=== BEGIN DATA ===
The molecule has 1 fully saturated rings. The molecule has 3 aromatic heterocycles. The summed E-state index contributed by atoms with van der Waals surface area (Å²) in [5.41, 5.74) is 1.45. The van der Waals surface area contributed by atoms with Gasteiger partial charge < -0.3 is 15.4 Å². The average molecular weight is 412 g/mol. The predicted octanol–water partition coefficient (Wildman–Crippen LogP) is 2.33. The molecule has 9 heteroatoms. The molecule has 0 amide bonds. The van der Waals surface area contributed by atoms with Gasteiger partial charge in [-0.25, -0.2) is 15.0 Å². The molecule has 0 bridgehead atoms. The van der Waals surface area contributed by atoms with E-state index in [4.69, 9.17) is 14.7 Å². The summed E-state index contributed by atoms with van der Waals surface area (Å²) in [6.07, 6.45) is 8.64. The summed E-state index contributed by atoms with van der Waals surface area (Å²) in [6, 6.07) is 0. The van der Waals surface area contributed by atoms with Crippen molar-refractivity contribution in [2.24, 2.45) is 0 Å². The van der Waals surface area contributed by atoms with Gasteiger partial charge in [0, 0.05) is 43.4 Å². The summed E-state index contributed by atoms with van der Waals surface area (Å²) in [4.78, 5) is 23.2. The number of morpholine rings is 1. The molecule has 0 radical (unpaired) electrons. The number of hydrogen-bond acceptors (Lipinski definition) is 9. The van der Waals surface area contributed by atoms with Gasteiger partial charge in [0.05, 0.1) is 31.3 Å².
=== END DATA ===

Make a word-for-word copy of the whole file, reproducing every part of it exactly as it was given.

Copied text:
The molecule has 1 fully saturated rings. The molecule has 3 aromatic heterocycles. The summed E-state index contributed by atoms with van der Waals surface area (Å²) in [5.41, 5.74) is 1.45. The van der Waals surface area contributed by atoms with Gasteiger partial charge < -0.3 is 15.4 Å². The average molecular weight is 412 g/mol. The predicted octanol–water partition coefficient (Wildman–Crippen LogP) is 2.33. The molecule has 9 heteroatoms. The molecule has 0 amide bonds. The van der Waals surface area contributed by atoms with Gasteiger partial charge in [-0.25, -0.2) is 15.0 Å². The molecule has 0 bridgehead atoms. The van der Waals surface area contributed by atoms with E-state index in [4.69, 9.17) is 14.7 Å². The summed E-state index contributed by atoms with van der Waals surface area (Å²) in [6.07, 6.45) is 8.64. The summed E-state index contributed by atoms with van der Waals surface area (Å²) in [6, 6.07) is 0. The van der Waals surface area contributed by atoms with Crippen molar-refractivity contribution in [2.24, 2.45) is 0 Å². The van der Waals surface area contributed by atoms with Gasteiger partial charge in [0, 0.05) is 43.4 Å². The summed E-state index contributed by atoms with van der Waals surface area (Å²) in [4.78, 5) is 23.2. The number of morpholine rings is 1. The molecule has 0 radical (unpaired) electrons. The number of hydrogen-bond acceptors (Lipinski definition) is 9. The van der Waals surface area contributed by atoms with Gasteiger partial charge in [0.05, 0.1) is 31.3 Å².